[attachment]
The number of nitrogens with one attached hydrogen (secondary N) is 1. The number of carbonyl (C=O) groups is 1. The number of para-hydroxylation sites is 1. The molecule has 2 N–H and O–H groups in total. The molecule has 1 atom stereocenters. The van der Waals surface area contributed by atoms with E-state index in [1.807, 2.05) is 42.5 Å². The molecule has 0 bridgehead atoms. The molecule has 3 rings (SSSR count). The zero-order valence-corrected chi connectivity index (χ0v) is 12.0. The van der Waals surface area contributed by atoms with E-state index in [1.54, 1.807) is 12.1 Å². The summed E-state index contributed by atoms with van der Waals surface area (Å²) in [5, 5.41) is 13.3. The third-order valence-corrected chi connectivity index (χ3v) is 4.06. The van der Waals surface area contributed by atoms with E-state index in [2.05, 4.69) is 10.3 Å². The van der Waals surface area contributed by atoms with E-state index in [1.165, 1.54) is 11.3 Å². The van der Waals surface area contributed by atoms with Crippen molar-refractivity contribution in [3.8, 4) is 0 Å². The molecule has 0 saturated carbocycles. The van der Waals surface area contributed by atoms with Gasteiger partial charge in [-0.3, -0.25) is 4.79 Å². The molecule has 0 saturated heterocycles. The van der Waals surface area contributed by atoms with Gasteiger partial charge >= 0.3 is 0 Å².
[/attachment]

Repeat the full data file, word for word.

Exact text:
The number of nitrogens with one attached hydrogen (secondary N) is 1. The number of carbonyl (C=O) groups is 1. The number of para-hydroxylation sites is 1. The molecule has 2 N–H and O–H groups in total. The molecule has 1 atom stereocenters. The van der Waals surface area contributed by atoms with E-state index in [1.807, 2.05) is 42.5 Å². The molecule has 0 bridgehead atoms. The molecule has 3 rings (SSSR count). The zero-order valence-corrected chi connectivity index (χ0v) is 12.0. The van der Waals surface area contributed by atoms with E-state index in [1.54, 1.807) is 12.1 Å². The summed E-state index contributed by atoms with van der Waals surface area (Å²) in [5, 5.41) is 13.3. The third-order valence-corrected chi connectivity index (χ3v) is 4.06. The van der Waals surface area contributed by atoms with E-state index in [2.05, 4.69) is 10.3 Å². The van der Waals surface area contributed by atoms with E-state index in [1.165, 1.54) is 11.3 Å². The van der Waals surface area contributed by atoms with Crippen molar-refractivity contribution in [3.8, 4) is 0 Å². The molecule has 0 saturated carbocycles. The van der Waals surface area contributed by atoms with Gasteiger partial charge in [-0.3, -0.25) is 4.79 Å². The molecule has 0 saturated heterocycles. The van der Waals surface area contributed by atoms with Gasteiger partial charge >= 0.3 is 0 Å².